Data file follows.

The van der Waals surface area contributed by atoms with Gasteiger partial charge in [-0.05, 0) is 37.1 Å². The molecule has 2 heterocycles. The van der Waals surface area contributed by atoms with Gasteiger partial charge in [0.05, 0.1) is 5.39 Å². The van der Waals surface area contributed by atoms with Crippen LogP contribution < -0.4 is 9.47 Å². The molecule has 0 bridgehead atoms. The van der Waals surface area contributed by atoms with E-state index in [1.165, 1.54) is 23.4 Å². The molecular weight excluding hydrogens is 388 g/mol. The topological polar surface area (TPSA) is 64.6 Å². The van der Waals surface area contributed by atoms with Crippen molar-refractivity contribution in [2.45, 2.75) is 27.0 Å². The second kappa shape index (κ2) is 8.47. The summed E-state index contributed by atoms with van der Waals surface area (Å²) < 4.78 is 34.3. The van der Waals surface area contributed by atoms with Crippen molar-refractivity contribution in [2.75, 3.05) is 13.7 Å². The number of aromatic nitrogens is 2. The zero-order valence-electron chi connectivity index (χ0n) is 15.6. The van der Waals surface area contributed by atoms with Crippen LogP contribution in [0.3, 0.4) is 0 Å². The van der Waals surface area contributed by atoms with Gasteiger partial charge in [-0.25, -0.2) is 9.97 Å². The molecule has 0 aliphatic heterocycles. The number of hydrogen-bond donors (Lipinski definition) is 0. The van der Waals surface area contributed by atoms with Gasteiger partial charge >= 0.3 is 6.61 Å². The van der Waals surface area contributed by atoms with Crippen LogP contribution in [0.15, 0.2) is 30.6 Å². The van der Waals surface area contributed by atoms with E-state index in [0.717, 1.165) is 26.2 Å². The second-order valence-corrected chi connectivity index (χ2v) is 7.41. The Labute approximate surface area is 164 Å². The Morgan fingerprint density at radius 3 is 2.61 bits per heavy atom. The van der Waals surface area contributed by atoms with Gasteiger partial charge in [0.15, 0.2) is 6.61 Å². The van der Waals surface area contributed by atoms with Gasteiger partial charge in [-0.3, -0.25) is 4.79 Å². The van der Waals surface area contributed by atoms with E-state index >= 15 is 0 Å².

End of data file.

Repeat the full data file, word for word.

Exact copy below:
The van der Waals surface area contributed by atoms with Gasteiger partial charge in [-0.05, 0) is 37.1 Å². The molecule has 2 heterocycles. The van der Waals surface area contributed by atoms with Gasteiger partial charge in [0.05, 0.1) is 5.39 Å². The van der Waals surface area contributed by atoms with Crippen LogP contribution < -0.4 is 9.47 Å². The molecule has 0 bridgehead atoms. The van der Waals surface area contributed by atoms with E-state index in [1.165, 1.54) is 23.4 Å². The molecular weight excluding hydrogens is 388 g/mol. The topological polar surface area (TPSA) is 64.6 Å². The van der Waals surface area contributed by atoms with Crippen molar-refractivity contribution in [2.45, 2.75) is 27.0 Å². The second kappa shape index (κ2) is 8.47. The summed E-state index contributed by atoms with van der Waals surface area (Å²) < 4.78 is 34.3. The van der Waals surface area contributed by atoms with Crippen molar-refractivity contribution in [2.75, 3.05) is 13.7 Å². The number of aromatic nitrogens is 2. The zero-order valence-electron chi connectivity index (χ0n) is 15.6. The van der Waals surface area contributed by atoms with Crippen LogP contribution in [0.3, 0.4) is 0 Å². The van der Waals surface area contributed by atoms with Gasteiger partial charge in [-0.25, -0.2) is 9.97 Å². The molecule has 0 aliphatic heterocycles. The number of hydrogen-bond donors (Lipinski definition) is 0. The van der Waals surface area contributed by atoms with Gasteiger partial charge >= 0.3 is 6.61 Å². The van der Waals surface area contributed by atoms with Crippen LogP contribution in [0.15, 0.2) is 30.6 Å². The van der Waals surface area contributed by atoms with E-state index in [0.717, 1.165) is 26.2 Å². The second-order valence-corrected chi connectivity index (χ2v) is 7.41. The Labute approximate surface area is 164 Å². The Morgan fingerprint density at radius 3 is 2.61 bits per heavy atom. The van der Waals surface area contributed by atoms with Gasteiger partial charge in [0.15, 0.2) is 6.61 Å². The van der Waals surface area contributed by atoms with Gasteiger partial charge in [-0.3, -0.25) is 4.79 Å². The van der Waals surface area contributed by atoms with E-state index >= 15 is 0 Å².